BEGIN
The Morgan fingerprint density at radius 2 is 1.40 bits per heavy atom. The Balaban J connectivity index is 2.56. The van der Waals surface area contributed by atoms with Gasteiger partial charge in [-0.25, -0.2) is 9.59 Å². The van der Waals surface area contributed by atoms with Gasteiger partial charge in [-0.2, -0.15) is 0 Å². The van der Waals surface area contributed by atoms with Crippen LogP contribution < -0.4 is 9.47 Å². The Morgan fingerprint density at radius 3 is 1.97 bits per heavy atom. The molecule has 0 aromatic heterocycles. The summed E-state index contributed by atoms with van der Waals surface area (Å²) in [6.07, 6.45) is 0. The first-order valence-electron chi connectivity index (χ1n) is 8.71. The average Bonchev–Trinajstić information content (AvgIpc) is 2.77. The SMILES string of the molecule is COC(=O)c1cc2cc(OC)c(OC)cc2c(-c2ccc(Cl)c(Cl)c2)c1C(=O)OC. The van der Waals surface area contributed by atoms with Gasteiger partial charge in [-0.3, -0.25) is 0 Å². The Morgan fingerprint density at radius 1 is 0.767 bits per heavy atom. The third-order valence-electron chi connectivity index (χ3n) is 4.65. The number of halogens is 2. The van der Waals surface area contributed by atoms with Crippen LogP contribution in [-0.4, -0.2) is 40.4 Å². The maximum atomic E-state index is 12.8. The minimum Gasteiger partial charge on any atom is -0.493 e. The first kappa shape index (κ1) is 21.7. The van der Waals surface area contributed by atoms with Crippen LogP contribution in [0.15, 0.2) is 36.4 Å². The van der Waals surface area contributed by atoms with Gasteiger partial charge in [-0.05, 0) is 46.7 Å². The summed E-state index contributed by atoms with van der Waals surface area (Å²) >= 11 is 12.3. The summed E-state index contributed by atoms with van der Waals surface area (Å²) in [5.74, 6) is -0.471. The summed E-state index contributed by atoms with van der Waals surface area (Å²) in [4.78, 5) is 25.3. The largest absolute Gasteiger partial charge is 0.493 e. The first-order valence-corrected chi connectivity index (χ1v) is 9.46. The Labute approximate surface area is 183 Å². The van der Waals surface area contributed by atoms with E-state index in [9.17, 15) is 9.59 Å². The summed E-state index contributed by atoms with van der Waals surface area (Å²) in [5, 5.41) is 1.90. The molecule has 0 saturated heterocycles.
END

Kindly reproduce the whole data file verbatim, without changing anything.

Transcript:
The Morgan fingerprint density at radius 2 is 1.40 bits per heavy atom. The Balaban J connectivity index is 2.56. The van der Waals surface area contributed by atoms with Gasteiger partial charge in [-0.25, -0.2) is 9.59 Å². The van der Waals surface area contributed by atoms with Gasteiger partial charge in [-0.2, -0.15) is 0 Å². The van der Waals surface area contributed by atoms with Crippen LogP contribution < -0.4 is 9.47 Å². The Morgan fingerprint density at radius 3 is 1.97 bits per heavy atom. The molecule has 0 aromatic heterocycles. The summed E-state index contributed by atoms with van der Waals surface area (Å²) in [6.07, 6.45) is 0. The first-order valence-electron chi connectivity index (χ1n) is 8.71. The average Bonchev–Trinajstić information content (AvgIpc) is 2.77. The SMILES string of the molecule is COC(=O)c1cc2cc(OC)c(OC)cc2c(-c2ccc(Cl)c(Cl)c2)c1C(=O)OC. The van der Waals surface area contributed by atoms with Gasteiger partial charge in [-0.3, -0.25) is 0 Å². The Morgan fingerprint density at radius 1 is 0.767 bits per heavy atom. The third-order valence-electron chi connectivity index (χ3n) is 4.65. The number of halogens is 2. The van der Waals surface area contributed by atoms with Crippen LogP contribution in [-0.4, -0.2) is 40.4 Å². The maximum atomic E-state index is 12.8. The minimum Gasteiger partial charge on any atom is -0.493 e. The first kappa shape index (κ1) is 21.7. The van der Waals surface area contributed by atoms with Crippen LogP contribution in [0.15, 0.2) is 36.4 Å². The van der Waals surface area contributed by atoms with Gasteiger partial charge in [-0.05, 0) is 46.7 Å². The summed E-state index contributed by atoms with van der Waals surface area (Å²) >= 11 is 12.3. The summed E-state index contributed by atoms with van der Waals surface area (Å²) in [5.74, 6) is -0.471. The summed E-state index contributed by atoms with van der Waals surface area (Å²) in [4.78, 5) is 25.3. The largest absolute Gasteiger partial charge is 0.493 e. The first-order valence-corrected chi connectivity index (χ1v) is 9.46. The Labute approximate surface area is 183 Å². The van der Waals surface area contributed by atoms with E-state index in [9.17, 15) is 9.59 Å². The summed E-state index contributed by atoms with van der Waals surface area (Å²) in [5, 5.41) is 1.90. The molecule has 0 saturated heterocycles.